Willingness to write and writing performance of EFL students pursuit of relevance
Keywords:Individual differences, Writing apprehension, Willingness to write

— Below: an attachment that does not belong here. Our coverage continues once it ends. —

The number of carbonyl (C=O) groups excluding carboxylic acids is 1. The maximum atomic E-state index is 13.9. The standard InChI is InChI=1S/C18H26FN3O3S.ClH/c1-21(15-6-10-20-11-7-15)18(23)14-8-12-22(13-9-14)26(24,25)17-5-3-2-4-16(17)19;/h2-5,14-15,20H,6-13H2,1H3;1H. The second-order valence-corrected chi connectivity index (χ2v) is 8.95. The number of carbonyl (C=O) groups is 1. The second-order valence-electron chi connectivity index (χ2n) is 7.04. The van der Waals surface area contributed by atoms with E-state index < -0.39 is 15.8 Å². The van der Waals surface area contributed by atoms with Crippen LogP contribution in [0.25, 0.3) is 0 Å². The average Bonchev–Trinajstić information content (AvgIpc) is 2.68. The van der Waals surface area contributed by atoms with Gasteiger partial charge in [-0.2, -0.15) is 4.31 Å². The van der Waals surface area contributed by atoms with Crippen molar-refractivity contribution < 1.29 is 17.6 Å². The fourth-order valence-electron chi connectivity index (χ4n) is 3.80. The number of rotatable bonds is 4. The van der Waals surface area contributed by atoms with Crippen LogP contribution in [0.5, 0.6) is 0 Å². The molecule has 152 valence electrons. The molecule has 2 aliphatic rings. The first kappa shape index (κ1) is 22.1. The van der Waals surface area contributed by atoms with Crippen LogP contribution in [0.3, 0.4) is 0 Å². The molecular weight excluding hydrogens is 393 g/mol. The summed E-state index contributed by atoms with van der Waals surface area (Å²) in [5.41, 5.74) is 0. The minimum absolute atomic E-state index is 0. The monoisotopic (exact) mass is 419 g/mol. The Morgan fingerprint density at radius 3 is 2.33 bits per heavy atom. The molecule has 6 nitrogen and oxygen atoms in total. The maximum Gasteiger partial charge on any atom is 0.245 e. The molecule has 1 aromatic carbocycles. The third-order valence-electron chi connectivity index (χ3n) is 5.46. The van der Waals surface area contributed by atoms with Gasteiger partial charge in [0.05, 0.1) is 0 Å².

The impact of individual differences on achieving high levels of mastery in writing is of great significance in the field of learning a second language. The present study was conducted to investigate the degree of willingness to write among students of English as a foreign language (EFL) and the potential effects it may have on the students’ performance in writing. To achieve the goal, Willingness Apprehension Test (WAT) developed by Daly and Miller (1975, revised version 2013) was used to measure the participants’ perceptions of willingness to write in an L2. The participants were 159 EFL students from a state university in Turkey. The findings revealed that the participants had a relatively high level of stress apprehension, a moderate level in product apprehension, and low level in evaluation apprehension components of WAT. The findings also revealed the all three components measured in the study have significant effect on the participants’ writing performance. The findings of this study can bring considerable insights into the field and help EFL/ESL teachers to unfold the underlying factors affecting students’ degree of willingness to write and try to enhance willingness to write by lowering the debilitative role of WAT as an individual factor.